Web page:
“Shot shy Boro just don’t score enough goals to get promoted!”
That’s the latest line being peddled by the cynics – sorry, “realists” – as Aitor Karanka’ side take up residence in the pack. Or at least, it was until the five-star display at the Den when a potent performance and a goal romp dented that thinly constructed criticism.
Boro celebrate massaging the scoring stats at Millwall
After a sticky start the habitual jaundiced scepticism was all about Karanka’s poor untried buys, very quickly judged by the moan-in knee-jerkers as a hotch-potch of free transfer Spanish wimps and unproven Chelsea loanees not fit for purpose in the physical high-tempo Championship war-zone.
Then after two home defeats in a row the Chicken Run consensus was that the defence had been exposed, the keeper dropped some costly clangers and home form was a disaster and the season was stillborn – we may as well start digging in for the relegation battle.
But as Boro started to edge up slowly towards the business end of the table and the rearguard assumed a rigid default once more, as the framework started to bed in and the team showed spirit and strength in midfield the cynics’ focus fell on the front-line.
Big money buy Kike had tailed off after a good start, Chelsea starlet Patrick Bamford was spluttering and Jelle Vossen – sprung from his mink- lined Belgian prison cell by a viral mob – was spectacularly lacking in matchday ‘duck skin’.
So even as the bits fell into place and Boro steadily climbed the table that lack of regular net-busting action from a head-line grabbing hitman became the battleground of choice as those of half-empty disposition looked for weaknesses they could pick at while the majority were enjoying a campaign fast shaping up to one of great promise.
There is a case to be argued about the “lack of fire-power” of course.
Boro don’t have an out-and-out striker up there tussling for the Championship’s Golden Boot. And before Millwall, Boro had just stuttered through a toothless run of three draws that yielded just three points from a possible nine and just two goals. And time and time again we have come away frustrated from games after seeing a series of golden chances squandered – the last home game against Blackburn for example in which the shots on target were well into double figures but Boro could only take a solitary point.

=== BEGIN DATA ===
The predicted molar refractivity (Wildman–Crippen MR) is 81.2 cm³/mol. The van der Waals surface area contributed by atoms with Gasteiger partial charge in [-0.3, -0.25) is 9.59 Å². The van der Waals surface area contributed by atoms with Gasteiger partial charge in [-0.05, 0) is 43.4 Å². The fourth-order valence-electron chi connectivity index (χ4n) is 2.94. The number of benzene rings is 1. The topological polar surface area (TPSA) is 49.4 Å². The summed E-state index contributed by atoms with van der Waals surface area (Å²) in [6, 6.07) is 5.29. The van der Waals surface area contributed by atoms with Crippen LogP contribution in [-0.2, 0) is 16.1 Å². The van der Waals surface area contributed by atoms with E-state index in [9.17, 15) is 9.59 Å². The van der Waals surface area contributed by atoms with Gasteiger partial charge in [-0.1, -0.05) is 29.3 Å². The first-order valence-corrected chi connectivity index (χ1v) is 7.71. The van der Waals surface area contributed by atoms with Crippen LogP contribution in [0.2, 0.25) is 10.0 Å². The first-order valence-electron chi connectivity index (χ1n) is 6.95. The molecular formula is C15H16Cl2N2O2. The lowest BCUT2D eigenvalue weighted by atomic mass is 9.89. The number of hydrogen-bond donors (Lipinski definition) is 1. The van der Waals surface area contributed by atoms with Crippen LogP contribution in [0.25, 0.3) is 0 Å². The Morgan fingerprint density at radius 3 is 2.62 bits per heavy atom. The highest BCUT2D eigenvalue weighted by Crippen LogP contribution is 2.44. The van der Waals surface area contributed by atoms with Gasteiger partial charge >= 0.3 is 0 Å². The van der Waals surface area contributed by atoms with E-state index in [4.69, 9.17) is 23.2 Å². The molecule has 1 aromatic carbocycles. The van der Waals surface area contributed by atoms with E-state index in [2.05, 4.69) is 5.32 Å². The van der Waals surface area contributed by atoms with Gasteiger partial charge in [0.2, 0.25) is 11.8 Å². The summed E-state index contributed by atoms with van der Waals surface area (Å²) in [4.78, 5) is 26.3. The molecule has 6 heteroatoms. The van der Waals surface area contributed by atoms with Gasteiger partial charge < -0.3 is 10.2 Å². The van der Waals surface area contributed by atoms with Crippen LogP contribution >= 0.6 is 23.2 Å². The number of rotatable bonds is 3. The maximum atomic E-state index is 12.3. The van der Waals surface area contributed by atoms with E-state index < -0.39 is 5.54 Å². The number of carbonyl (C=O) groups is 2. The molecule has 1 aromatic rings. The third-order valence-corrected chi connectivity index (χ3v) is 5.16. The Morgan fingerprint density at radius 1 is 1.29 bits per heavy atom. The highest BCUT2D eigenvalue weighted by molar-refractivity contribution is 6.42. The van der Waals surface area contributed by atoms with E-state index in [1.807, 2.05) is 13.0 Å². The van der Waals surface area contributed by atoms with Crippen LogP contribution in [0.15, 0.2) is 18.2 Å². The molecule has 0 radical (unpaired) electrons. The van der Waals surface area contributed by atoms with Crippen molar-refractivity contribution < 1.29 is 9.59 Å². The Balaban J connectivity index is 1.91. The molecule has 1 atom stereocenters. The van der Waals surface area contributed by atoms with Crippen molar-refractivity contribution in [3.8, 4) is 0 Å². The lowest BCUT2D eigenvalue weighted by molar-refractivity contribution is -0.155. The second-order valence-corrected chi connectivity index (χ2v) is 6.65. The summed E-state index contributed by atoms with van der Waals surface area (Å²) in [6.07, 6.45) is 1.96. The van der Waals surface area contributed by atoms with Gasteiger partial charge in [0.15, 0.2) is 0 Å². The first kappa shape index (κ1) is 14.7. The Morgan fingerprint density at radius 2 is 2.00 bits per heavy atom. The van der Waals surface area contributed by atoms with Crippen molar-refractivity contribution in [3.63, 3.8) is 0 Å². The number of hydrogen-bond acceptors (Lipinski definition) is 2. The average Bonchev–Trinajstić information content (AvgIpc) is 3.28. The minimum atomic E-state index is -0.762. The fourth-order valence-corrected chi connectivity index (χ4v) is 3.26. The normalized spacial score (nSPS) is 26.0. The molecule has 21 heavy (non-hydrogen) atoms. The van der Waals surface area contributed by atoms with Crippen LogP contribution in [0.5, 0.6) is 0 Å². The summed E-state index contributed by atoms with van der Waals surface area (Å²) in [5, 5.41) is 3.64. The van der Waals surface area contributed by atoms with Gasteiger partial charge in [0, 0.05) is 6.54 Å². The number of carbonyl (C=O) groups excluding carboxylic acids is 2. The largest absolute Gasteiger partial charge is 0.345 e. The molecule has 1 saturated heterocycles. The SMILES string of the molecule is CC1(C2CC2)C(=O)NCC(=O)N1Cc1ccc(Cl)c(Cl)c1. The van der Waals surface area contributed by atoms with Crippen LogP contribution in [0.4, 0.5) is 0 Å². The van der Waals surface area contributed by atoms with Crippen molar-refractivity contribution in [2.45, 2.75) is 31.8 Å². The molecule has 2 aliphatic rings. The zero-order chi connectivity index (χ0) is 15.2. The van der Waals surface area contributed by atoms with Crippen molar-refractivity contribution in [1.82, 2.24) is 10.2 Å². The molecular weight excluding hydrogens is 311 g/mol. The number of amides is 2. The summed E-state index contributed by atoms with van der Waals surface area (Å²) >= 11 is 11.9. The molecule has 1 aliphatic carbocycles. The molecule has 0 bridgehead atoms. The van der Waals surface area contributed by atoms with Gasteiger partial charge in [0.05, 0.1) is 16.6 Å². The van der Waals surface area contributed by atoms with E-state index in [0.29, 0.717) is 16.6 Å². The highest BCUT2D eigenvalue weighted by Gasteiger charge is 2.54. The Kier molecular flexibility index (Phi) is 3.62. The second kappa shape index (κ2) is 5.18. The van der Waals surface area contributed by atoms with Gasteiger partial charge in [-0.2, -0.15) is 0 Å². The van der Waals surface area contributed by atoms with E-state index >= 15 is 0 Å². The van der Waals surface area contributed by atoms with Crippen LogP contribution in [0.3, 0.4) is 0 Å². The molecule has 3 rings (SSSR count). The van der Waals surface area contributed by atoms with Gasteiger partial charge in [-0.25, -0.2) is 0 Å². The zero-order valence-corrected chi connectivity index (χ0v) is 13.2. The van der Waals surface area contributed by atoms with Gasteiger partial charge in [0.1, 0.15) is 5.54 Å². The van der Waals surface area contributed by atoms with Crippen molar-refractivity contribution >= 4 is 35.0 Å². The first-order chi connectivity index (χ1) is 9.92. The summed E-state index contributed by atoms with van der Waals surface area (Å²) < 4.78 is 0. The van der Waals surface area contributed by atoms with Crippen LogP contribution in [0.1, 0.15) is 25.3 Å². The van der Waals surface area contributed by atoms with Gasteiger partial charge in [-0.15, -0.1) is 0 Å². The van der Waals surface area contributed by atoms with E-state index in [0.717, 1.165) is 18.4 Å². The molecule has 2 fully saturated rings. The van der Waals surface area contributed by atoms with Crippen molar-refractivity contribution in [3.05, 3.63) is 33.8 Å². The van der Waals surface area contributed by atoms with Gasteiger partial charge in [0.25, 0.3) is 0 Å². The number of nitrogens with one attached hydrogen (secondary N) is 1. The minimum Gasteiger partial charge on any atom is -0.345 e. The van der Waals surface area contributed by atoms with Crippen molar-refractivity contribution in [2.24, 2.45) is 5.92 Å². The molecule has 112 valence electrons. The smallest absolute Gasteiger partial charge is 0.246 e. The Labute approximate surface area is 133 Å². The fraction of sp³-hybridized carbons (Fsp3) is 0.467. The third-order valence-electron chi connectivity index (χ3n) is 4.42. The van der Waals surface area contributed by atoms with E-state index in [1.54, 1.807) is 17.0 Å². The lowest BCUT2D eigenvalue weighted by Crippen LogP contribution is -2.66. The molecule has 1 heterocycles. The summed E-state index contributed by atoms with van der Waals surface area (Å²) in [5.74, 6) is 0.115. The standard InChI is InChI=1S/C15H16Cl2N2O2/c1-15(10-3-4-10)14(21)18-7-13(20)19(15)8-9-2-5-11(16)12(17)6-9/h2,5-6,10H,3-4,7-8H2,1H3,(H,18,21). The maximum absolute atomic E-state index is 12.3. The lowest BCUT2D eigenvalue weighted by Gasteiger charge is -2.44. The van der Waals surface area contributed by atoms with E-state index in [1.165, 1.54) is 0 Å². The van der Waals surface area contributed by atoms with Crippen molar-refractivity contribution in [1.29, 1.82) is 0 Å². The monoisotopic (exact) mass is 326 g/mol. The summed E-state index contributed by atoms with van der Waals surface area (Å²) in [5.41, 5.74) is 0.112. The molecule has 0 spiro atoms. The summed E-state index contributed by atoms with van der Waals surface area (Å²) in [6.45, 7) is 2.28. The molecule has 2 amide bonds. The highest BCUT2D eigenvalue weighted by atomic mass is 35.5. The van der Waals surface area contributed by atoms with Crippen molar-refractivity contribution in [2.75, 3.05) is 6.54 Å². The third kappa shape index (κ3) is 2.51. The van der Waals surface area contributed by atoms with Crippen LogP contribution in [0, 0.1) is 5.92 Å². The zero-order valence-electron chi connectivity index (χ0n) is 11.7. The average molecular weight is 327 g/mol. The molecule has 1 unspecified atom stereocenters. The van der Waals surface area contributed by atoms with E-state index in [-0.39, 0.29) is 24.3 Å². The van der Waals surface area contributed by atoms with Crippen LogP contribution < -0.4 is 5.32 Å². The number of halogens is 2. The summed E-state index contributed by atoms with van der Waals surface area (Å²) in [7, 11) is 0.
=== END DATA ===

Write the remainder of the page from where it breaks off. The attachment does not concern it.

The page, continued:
But are those failings fatal? Are Boro really that far short of the rest of the presumably far more prolific promotion pack? No. Boro have no problems up front. They are creating plenty of chances, have options to change the style and shape up front and the goals are being spread around rather than snaffled by a primary poacher – and that’s not a problem.
And whereas there was a marked early goals deficit, that is being closed very quickly.
Boro are currently the fourth top scorers in the Championship. Of course, ideally they would be a dozen ahead, we’d be clear at the top and the title would be in the bag Charltonesque by the end of March. But it doesn’t work like that.
Boro have scored 33 goals and are six behind the top goal-getters Bournemouth, a gap largely down to a freak result, a cruel Cherries battering of basement boys Birmingham when they were managerless and in complete disarray.